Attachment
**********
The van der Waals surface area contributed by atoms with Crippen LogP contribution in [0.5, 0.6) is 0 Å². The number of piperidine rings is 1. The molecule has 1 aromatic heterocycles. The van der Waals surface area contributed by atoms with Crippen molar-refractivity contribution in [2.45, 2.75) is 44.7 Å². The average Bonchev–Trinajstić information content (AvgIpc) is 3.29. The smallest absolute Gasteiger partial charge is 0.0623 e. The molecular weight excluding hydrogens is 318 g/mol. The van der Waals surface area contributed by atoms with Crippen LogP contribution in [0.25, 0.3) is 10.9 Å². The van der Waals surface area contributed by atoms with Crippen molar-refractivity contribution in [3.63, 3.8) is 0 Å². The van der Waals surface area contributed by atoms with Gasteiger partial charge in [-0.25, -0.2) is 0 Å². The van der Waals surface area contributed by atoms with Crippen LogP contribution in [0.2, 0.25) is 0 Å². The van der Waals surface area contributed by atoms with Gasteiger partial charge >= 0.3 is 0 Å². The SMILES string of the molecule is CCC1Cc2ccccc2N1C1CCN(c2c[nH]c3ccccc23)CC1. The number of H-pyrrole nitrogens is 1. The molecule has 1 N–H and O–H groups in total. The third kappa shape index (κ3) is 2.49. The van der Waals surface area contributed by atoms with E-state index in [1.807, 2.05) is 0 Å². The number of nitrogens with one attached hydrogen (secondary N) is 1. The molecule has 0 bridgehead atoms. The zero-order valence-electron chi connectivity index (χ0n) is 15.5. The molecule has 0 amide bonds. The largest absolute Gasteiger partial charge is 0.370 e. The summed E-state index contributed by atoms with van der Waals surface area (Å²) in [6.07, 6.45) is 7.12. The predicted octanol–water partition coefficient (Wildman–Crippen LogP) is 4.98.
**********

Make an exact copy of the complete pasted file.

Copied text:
The van der Waals surface area contributed by atoms with Crippen LogP contribution in [0.5, 0.6) is 0 Å². The number of piperidine rings is 1. The molecule has 1 aromatic heterocycles. The van der Waals surface area contributed by atoms with Crippen molar-refractivity contribution in [2.45, 2.75) is 44.7 Å². The average Bonchev–Trinajstić information content (AvgIpc) is 3.29. The smallest absolute Gasteiger partial charge is 0.0623 e. The molecular weight excluding hydrogens is 318 g/mol. The van der Waals surface area contributed by atoms with Crippen LogP contribution in [0.25, 0.3) is 10.9 Å². The van der Waals surface area contributed by atoms with Crippen molar-refractivity contribution in [3.63, 3.8) is 0 Å². The van der Waals surface area contributed by atoms with Gasteiger partial charge in [-0.25, -0.2) is 0 Å². The van der Waals surface area contributed by atoms with Crippen LogP contribution in [0.2, 0.25) is 0 Å². The van der Waals surface area contributed by atoms with Gasteiger partial charge >= 0.3 is 0 Å². The SMILES string of the molecule is CCC1Cc2ccccc2N1C1CCN(c2c[nH]c3ccccc23)CC1. The number of H-pyrrole nitrogens is 1. The molecule has 1 N–H and O–H groups in total. The third kappa shape index (κ3) is 2.49. The van der Waals surface area contributed by atoms with E-state index in [1.807, 2.05) is 0 Å². The number of nitrogens with one attached hydrogen (secondary N) is 1. The molecule has 0 bridgehead atoms. The zero-order valence-electron chi connectivity index (χ0n) is 15.5. The molecule has 0 amide bonds. The largest absolute Gasteiger partial charge is 0.370 e. The summed E-state index contributed by atoms with van der Waals surface area (Å²) in [6.07, 6.45) is 7.12. The predicted octanol–water partition coefficient (Wildman–Crippen LogP) is 4.98.